We are interviewing for a new teacher. We have asked the candidates to prepare a lesson plan which will be the basis of the interview conversation. One prospective applicant phones in. "Will I have a learning support assistant there to help me?" Whatever next? Phone a friend?
Assaults are rare. But one of our pupils, Steve, overhears a conversation between two of the staff and thinks they are talking about him. He throws himself at our English teacher. Three staff members drag him off and get him to cool down. Despite apologies, I have to suspend him.
This evening we have a visit from a new student. We are told she will not speak. This news has not filtered to the cleaner, who sees her and asks who she is. "Mum," she shouts, "tell her I don't talk!"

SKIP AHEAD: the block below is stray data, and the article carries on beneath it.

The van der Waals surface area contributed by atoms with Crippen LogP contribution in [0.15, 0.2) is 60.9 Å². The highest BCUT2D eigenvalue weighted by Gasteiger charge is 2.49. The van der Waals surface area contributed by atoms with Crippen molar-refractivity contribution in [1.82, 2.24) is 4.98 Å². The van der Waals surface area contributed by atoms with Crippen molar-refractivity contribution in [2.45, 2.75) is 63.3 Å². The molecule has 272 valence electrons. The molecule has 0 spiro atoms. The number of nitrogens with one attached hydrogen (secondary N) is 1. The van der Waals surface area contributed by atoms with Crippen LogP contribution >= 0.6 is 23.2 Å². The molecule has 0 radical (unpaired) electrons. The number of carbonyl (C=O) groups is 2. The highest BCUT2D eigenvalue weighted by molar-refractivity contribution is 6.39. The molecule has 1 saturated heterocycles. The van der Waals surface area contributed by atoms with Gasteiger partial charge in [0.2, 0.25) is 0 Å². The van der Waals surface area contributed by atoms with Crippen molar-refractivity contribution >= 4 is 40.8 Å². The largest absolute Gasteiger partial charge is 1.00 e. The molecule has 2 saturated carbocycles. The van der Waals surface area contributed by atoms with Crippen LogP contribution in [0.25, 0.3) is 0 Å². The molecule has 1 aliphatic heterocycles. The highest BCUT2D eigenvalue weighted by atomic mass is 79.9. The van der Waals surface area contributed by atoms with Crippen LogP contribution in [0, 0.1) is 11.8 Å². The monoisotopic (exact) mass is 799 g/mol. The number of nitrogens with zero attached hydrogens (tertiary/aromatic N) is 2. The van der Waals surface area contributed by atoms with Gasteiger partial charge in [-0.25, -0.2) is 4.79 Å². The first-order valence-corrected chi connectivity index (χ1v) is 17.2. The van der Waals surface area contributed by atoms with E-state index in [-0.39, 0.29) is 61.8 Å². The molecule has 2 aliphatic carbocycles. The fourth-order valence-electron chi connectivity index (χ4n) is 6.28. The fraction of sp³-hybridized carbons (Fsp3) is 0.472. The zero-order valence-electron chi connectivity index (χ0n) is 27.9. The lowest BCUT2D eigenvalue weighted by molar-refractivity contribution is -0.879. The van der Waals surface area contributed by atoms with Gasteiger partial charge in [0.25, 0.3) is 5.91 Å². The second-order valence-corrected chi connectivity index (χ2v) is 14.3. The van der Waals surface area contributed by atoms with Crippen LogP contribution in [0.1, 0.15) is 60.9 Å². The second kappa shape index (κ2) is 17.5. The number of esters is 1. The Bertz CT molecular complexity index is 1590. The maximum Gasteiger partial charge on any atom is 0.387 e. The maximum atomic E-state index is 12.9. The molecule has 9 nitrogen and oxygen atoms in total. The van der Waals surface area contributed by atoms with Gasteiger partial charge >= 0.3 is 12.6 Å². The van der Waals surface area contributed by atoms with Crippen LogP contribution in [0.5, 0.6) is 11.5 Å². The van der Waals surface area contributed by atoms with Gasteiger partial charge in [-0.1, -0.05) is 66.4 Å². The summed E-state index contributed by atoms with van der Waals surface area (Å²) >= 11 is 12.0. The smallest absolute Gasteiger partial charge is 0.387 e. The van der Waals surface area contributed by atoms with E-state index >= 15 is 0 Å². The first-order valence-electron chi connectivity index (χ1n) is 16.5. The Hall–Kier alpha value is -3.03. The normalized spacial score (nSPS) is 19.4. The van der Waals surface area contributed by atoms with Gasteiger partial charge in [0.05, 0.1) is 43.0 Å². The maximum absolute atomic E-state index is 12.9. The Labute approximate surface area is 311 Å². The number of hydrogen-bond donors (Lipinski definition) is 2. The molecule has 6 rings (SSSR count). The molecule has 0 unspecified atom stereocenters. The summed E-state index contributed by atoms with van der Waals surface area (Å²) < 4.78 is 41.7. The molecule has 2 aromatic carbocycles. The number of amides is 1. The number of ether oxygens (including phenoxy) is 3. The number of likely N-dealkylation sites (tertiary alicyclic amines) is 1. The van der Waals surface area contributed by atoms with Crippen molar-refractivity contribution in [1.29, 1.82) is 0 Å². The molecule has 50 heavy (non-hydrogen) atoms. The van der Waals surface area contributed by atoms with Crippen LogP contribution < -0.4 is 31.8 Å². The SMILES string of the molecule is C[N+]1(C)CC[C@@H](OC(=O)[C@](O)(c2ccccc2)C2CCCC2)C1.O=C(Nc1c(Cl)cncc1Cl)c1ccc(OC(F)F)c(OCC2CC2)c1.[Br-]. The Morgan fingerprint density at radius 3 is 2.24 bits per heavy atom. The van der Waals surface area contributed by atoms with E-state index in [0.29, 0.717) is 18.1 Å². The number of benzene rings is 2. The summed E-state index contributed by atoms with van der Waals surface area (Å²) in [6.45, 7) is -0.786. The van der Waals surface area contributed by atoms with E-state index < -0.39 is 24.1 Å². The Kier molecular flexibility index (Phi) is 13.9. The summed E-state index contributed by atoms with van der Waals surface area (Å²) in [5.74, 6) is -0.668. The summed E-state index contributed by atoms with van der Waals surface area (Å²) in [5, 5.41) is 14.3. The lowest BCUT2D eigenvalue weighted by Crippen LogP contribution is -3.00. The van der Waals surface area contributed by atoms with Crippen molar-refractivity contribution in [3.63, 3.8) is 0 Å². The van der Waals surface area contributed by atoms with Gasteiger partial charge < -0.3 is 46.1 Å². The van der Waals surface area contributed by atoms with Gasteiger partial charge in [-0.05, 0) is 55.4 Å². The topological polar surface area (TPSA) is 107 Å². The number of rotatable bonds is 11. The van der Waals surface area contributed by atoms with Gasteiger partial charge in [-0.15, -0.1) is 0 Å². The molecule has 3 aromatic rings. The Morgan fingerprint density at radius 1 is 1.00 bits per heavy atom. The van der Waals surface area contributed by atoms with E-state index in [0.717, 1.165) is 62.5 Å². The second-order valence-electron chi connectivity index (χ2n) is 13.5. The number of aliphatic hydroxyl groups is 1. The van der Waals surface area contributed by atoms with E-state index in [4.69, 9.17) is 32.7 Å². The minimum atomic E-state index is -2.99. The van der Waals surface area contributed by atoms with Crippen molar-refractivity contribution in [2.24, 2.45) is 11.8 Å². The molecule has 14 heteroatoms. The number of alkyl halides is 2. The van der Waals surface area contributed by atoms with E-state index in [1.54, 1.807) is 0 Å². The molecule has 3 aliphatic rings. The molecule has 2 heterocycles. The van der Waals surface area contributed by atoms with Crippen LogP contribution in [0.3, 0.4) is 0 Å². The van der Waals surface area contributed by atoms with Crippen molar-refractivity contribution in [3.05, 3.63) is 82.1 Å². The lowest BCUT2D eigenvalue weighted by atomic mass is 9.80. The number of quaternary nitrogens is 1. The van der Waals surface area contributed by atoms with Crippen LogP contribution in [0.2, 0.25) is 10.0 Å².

Marcus arrives at the unit for the first time this week. He has a black eye. "Who was it this time?" I ask. "Dad," he tells me. I ask what set off the fight. Marcus just says that they'd been arrested for affray at his grandmother's funeral.
I'd rather not talk about the job interviews
Ben comes to my office to complain about the staff making fun of him in PSHE lessons. I say that I will look into it. At break, I challenge Cathy.
She and her learning support assistant burst into giggles. "I was writing on the board and Ben asked where the cervix was. I said, 'Hang on and I'll show you'." I don't ask any more questions.
We've set an Easter quiz. The kids are full of it. Outside, Steve is having a crafty fag. He stubs it out and I pretend not to notice. "Fancy a Rolo?"
he asks. I accept. "Look at that sky," he continues. "It's really heavy. I bet it snows. Don't you like it when all the roofs are white with snow?"
With that, he goes back in to his maths lesson.
The writer, who wants to remain anonymous, manages a pupil referral unit in south-east England